Q. Can I post an article to Canvas for my students to read?
A. Yes, if you have obtained copyright permission, you may post the article. However, if you have not obtained permission, please provide a link to the article. For more details, see the page to the left "linking to library resources."
Q. Why am I being told to link to content in Canvas rather than post a PDF?
A. Linking is considered best practice as providing a link to content is not the same as posting a reproduction (i.e. a PDF copy or embedded video). You may be able to post some content given the guidelines on copying and educational exceptions but the safest way to provide content to students is linking to a legal copy of the material.
Q. What kind of statement should I include in my Canvas class when I post copyrighted materials?
A. Here is an example you can use and modify:
All readings posted on Canvas are intended for use in this class only. Copying, e-mailing, or posting these materials online for any other purpose without the copyright holder's express written consent may be prohibited by law. For more information about copyright, including information about how to obtain permission to use a copyrighted work, please see the U.S. Copyright Office's Frequently Asked Questions page: http://www.copyright.gov/help/faq/
DISTRIBUTION (PHOTOCOPIES/ELECTRONIC TRANSFER)
Q. May I create a packet of photocopied articles for students?
A. The library can assist you in obtaining permission for a course pack. Please see the Course Packs and Handouts page to the left for more information.
Q. May I email articles to my students?
A. You may send links to material via email to your students. All of the library's database have a built-in email feature to facilitate this type of sharing.
Q. Can I photocopy a textbook for my students if it is too expensive?
A. No, but you may place a book on reserve in the library. Please see the "library course reserves" page on the left for more details.
Q. Can I photocopy portions of a textbook for my students while they are waiting for their textbook to arrive?
A. If students have already ordered a copy of the textbook and there is an unavoidable delay in delivery, it is permissible to copy small portions of the text to distribute to students while they wait for those materials to arrive.
Q. Can I show a film in my class?
A. Yes, provided the film relates to your course content and only your enrolled students are in attendance.
Q. Can I stream videos from Netflix in my class?
A. Films shown in class must be for an educational purpose that supports the course curriculum. Netflix’s Policy, Educational Screenings of Documentaries, includes the permission to show one of their “original” films one-time in a non-profit, non-commercial setting. Use of materials outside this category may be used so long as it is shown in the course of “face-to-face teaching activities” that take place in a classroom and you have a legitimate copy of the film.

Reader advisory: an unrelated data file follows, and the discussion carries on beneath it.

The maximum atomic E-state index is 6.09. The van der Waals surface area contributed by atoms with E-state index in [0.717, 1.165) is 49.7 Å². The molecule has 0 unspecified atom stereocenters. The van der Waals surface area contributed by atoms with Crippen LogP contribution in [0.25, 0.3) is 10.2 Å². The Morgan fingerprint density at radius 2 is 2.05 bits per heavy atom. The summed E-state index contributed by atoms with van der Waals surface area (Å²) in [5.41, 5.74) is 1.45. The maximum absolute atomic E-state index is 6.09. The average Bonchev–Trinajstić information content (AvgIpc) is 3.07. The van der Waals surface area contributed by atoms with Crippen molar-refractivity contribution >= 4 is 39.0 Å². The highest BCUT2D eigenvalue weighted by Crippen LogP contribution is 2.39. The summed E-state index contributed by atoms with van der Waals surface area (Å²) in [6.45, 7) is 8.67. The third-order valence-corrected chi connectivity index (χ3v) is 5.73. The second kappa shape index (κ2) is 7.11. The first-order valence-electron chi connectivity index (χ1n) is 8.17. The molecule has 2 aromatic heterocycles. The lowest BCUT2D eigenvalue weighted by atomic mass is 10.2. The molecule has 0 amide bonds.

Q. Can I show a recorded news segment, film, etc. in my course?
A. You can record a news segment to share with your student in class provided that it relates to your course content and only student in your class are viewing it.
Q. Where can I find copyright free images or images?
A. The following sites offer copyright free images:
Q. What does “spontaneous use” mean?
A. The copying is at the instance and inspiration of the individual teacher, and the inspiration and decision to use the work and the moment of its use for maximum teaching effectiveness are so close in time that it would be unreasonable to expect a timely reply to a request for permission.
Q. What rights are protected for copyright owners under the copyright law?
A. The rights of reproduction, distribution, public display, performance, and the preparation of derivative works are all protected. If you want to use a copyrighted work in any of these ways you either need to follow Fair Use Guidelines http://library.principiacollege.edu/copyright or obtain written permission from the copyright owner.
Q. Do copyright laws apply to students, and can students be held liable for breaking copyright law?
A. Yes, and yes. Everyone is governed by copyright law and students have been sued in the past for violating copyright laws. Upon enrollment, each student becomes a full member of the Principia community of scholars. Every Principia student is subject to the copyright laws and is responsible for understanding and implementing Principia Copyright and Fair Use Policy and Procedures. It is an expectation that all students, faculty and staff at Principia will abide by these laws.
Q. How does copyright law apply to things you can download?
A. It is a violation of copyright law to download copyrighted materials from the internet without paying for them unless you have proof of permission from the copyright holder. So, you either need to purchase or get the copyright owner’s permission to download audio files, video files, graphics, software and text materials. For more details see Principia’s Technology Use Policy: http://www.principia.edu/tup.
Q. If there is no copyright symbol ©, or a statement of copyright on a work, is it safe to assume that it is not copyrighted?
A. No. Works in a tangible medium (things like books, periodicals, music, paintings, photography, sculpture, video, sound recordings, software, websites, databases, etc.) are automatically protected under copyright law. The exceptions are works created by the United States federal government, works created on a Creative Commons license, and works in the public domain.
Q. If I scan or copy an item that is on Reserve for my class at the Library, is it ok to share that copy or file with other students in my class?
A. No. You may make a print or scanned copy for your own personal use, but the right to redistribute that copy or to make multiple copies is not consistent with Fair Use and it therefore prohibited under copyright law.